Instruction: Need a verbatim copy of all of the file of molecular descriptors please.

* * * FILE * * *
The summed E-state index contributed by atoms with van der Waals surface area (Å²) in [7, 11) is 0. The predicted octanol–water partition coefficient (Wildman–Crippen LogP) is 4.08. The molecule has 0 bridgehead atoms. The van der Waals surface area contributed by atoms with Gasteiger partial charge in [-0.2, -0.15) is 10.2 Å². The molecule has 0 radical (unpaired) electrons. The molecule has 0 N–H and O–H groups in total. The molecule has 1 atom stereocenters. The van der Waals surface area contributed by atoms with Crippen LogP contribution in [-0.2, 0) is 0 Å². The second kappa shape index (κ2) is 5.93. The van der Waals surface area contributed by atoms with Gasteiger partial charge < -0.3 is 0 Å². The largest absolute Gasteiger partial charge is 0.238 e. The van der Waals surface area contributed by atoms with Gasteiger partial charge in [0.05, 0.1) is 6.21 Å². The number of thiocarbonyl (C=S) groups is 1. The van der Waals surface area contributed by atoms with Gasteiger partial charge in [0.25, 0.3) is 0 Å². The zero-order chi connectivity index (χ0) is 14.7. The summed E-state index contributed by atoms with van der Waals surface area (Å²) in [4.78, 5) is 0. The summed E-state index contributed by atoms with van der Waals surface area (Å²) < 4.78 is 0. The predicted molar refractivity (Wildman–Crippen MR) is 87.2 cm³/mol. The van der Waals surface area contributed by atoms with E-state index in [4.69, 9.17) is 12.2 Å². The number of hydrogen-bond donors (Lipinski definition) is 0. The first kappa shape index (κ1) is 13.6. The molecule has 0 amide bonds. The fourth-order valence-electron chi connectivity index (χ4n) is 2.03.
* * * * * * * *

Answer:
The summed E-state index contributed by atoms with van der Waals surface area (Å²) in [7, 11) is 0. The predicted octanol–water partition coefficient (Wildman–Crippen LogP) is 4.08. The molecule has 0 bridgehead atoms. The van der Waals surface area contributed by atoms with Gasteiger partial charge in [-0.2, -0.15) is 10.2 Å². The molecule has 0 radical (unpaired) electrons. The molecule has 0 N–H and O–H groups in total. The molecule has 1 atom stereocenters. The van der Waals surface area contributed by atoms with Crippen LogP contribution in [-0.2, 0) is 0 Å². The second kappa shape index (κ2) is 5.93. The van der Waals surface area contributed by atoms with Gasteiger partial charge < -0.3 is 0 Å². The largest absolute Gasteiger partial charge is 0.238 e. The van der Waals surface area contributed by atoms with Gasteiger partial charge in [0.05, 0.1) is 6.21 Å². The number of thiocarbonyl (C=S) groups is 1. The van der Waals surface area contributed by atoms with Gasteiger partial charge in [0.25, 0.3) is 0 Å². The zero-order chi connectivity index (χ0) is 14.7. The summed E-state index contributed by atoms with van der Waals surface area (Å²) in [4.78, 5) is 0. The summed E-state index contributed by atoms with van der Waals surface area (Å²) < 4.78 is 0. The predicted molar refractivity (Wildman–Crippen MR) is 87.2 cm³/mol. The van der Waals surface area contributed by atoms with E-state index in [4.69, 9.17) is 12.2 Å². The number of hydrogen-bond donors (Lipinski definition) is 0. The first kappa shape index (κ1) is 13.6. The molecule has 0 amide bonds. The fourth-order valence-electron chi connectivity index (χ4n) is 2.03.